Factors influencing emission fluxes and bacterial enrichment in sea spray aerosols : Insights from laboratory and field studies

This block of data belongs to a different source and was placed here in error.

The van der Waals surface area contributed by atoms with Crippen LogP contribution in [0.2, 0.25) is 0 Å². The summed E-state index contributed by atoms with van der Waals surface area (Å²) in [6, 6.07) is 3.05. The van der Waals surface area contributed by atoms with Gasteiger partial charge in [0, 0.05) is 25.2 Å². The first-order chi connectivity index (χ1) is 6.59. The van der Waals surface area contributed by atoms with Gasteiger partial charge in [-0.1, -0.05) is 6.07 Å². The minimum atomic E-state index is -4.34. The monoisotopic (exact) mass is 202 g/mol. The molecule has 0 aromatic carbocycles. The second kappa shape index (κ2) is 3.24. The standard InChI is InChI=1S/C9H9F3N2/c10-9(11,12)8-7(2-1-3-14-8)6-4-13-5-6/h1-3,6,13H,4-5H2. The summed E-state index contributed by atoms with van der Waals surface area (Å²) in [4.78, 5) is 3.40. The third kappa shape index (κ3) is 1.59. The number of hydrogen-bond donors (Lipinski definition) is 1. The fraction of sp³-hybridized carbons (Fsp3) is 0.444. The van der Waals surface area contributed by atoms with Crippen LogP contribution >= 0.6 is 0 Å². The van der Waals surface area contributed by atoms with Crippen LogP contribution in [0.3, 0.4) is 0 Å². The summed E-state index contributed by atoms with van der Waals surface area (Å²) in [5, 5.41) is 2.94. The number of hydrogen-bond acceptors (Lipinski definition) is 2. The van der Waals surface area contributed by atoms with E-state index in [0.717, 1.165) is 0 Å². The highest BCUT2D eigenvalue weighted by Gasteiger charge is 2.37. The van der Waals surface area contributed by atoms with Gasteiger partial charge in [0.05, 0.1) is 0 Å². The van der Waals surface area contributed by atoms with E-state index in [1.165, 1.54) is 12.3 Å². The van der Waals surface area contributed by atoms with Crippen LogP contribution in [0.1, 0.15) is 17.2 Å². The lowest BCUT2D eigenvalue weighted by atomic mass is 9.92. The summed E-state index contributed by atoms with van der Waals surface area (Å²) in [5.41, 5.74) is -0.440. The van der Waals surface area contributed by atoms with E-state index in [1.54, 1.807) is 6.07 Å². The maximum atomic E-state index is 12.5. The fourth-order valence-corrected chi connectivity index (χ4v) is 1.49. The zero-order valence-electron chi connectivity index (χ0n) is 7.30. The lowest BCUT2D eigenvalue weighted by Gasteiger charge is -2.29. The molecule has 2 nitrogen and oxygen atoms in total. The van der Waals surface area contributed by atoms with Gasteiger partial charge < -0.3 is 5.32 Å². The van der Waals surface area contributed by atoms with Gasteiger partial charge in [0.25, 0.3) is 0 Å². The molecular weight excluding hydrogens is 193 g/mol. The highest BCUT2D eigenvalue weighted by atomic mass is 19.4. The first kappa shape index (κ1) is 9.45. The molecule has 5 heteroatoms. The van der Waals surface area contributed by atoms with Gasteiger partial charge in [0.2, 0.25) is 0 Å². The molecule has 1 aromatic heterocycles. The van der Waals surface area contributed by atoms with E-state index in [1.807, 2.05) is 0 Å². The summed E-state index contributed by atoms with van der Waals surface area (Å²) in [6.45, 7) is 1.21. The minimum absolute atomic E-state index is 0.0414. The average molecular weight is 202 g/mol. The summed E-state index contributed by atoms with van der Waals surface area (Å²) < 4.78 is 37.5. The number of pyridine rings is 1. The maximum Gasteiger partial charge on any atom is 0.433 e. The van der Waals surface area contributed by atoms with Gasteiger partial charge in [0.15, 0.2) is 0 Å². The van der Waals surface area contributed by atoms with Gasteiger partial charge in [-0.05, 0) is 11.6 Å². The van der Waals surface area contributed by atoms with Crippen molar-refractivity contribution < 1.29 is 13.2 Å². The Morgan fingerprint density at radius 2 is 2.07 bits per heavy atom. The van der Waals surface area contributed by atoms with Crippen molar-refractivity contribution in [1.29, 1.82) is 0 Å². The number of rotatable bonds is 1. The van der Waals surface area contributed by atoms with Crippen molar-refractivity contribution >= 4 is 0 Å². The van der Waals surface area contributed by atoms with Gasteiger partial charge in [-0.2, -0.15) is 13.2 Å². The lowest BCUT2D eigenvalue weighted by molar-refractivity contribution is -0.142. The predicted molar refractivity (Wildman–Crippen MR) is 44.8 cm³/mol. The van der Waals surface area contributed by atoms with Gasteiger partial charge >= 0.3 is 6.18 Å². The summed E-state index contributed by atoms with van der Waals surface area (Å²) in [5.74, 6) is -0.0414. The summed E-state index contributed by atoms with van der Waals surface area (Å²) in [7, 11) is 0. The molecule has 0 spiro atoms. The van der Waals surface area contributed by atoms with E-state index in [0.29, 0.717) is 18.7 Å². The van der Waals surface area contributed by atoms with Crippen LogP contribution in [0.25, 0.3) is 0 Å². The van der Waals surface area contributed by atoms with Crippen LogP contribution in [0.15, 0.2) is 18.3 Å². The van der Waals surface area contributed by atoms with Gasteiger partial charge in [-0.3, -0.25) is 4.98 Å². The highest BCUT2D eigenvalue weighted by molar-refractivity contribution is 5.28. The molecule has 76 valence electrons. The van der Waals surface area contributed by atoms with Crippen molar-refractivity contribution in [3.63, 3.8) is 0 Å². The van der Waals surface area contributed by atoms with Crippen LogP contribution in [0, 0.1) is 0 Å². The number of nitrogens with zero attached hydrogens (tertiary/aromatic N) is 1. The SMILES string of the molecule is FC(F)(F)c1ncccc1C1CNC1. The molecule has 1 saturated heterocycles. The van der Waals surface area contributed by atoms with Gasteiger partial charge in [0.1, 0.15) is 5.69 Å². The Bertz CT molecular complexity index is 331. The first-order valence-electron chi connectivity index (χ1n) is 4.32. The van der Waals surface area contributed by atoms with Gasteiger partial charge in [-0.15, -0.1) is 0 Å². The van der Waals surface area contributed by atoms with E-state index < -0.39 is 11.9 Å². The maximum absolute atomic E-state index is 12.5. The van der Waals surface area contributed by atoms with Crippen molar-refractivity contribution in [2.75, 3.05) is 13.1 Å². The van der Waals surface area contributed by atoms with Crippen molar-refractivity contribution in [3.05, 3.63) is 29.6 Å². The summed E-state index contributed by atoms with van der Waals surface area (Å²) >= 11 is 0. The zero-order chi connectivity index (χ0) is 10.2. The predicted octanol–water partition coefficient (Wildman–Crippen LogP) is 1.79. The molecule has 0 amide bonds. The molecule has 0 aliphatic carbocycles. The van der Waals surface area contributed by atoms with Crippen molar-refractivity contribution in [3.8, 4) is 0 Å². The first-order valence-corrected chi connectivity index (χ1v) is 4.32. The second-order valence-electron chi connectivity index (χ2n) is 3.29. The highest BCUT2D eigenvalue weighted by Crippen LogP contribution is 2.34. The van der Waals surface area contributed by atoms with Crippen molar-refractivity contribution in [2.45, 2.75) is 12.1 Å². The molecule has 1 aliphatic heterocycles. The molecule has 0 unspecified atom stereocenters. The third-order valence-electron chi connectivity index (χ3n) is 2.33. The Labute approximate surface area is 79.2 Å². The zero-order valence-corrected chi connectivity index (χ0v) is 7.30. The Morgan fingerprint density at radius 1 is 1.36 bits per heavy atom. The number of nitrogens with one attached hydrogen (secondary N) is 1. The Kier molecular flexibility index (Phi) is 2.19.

Abstract: Sea spray aerosol (SSA) is one of the major natural aerosol sources and is produced when wave breaking entrains air into ocean surface water, which subsequently breaks up into bubbles. These bubbles rise to the surface and can scavenge biogenic material. Once they reach the surface, they burst and produce both a large number of relatively small film drops that result from the disintegration of the bubble film cap and a smaller number of jet drops that result from the collapse of the bubble cavity and are typically larger in size than the film drops. The production of SSA is influenced by several factors, including wind speed, sea state, seawater temperature, salinity, and the physicochemical and biological condition of the ocean. SSA can significantly impact Earth's radiation budget by scattering incoming solar radiation directly and by acting as cloud condensation nuclei. To improve our understanding of the impact of sea spray aerosols on the Earth’s climate, it is critical to understand the physical mechanisms which determine the size-resolved SSA production flux. Furthermore, SSA can be a vector for the emission of primary biological airborne particles (PBAP) from the oceans to the atmosphere. PBAP encompass bacteria, viruses, pollen and spores and can be present in the atmosphere in form of agglomerates, single particles or cell fractions.  Although, the abundance of PBAP typically only make up < 0.1% of the number of aerosols, this does not imply their insignificance. On the contrary, PBAP are known to be very efficient cloud- and ice condensation nuclei and thus can influence cloud properties such as cloud phase, albedo and lifetime, thereby affecting the Earth’s climate as well as biogeochemical cycles. As the Earth is 70% covered by oceans, of which most could be characterized as remote, quantifying the PBAP emissions over these waters are important for the enhancement of climate models.The goal of this thesis was to study the factors impacting SSA emissions and the emission of primary biological particles with SSA with particular focus on bacteria emissions. This was done both through laboratory and field experiments in the Baltic Sea and in the Azores archipelago using a plunging jet sea spray simulation chamber and various techniques to characterize aerosol emissions. More specifically, a parameterization for the SSA production flux as a function of salinity and temperature was derived from laboratory experiments and a wind speed and sea state dependent parameterization were derived from ambient eddy covariance (EC) flux measurements in the Baltic Sea. The combination of EC flux measurements and laboratory generated SSA allowed to derive a chamber specific scaling factor that could be applied to derive bacteria emission fluxes ranging between 16-63 cells m−2 s−1 from the Baltic Sea. Bacteria were found to be 13-488 and 9-148 times enriched in SSA compared to the underlying seawater from mesocosm experiments in the Baltic Sea and Azores, respectively. A comparison of single cell abundance estimates from fluorescence microscopy and real-time measurements of PBAP with diameters > 0.8 µm using a bioaerosol sensor revealed that the latter yielded consistently lower concentrations. The discrepancy was explained by differences in the sampling approach and size cut-offs (i.e. single cells versus agglomerates or particle-attached cells). As such, both methods are applicable to different research questions and should be considered complementary.An analysis of the microbial community composition in the aerosols and underlying seawater showed selective aerosolization of certain bacteria taxa. Furthermore, selective growth and a decrease in alpha diversity in the seawater was observed when the mesocosm experiments were operated in a closed mode (meaning that the seawater was not exchanged over the duration of each experiment), which can however be circumvented by continuously replacing the water in the mesocosm.Ambient measurements of PBAP revealed diurnal variations with a peak during the early morning hours that was correlated to changes wind speed, wave height, air temperature, relative humidity, latent and sensitive heat flux.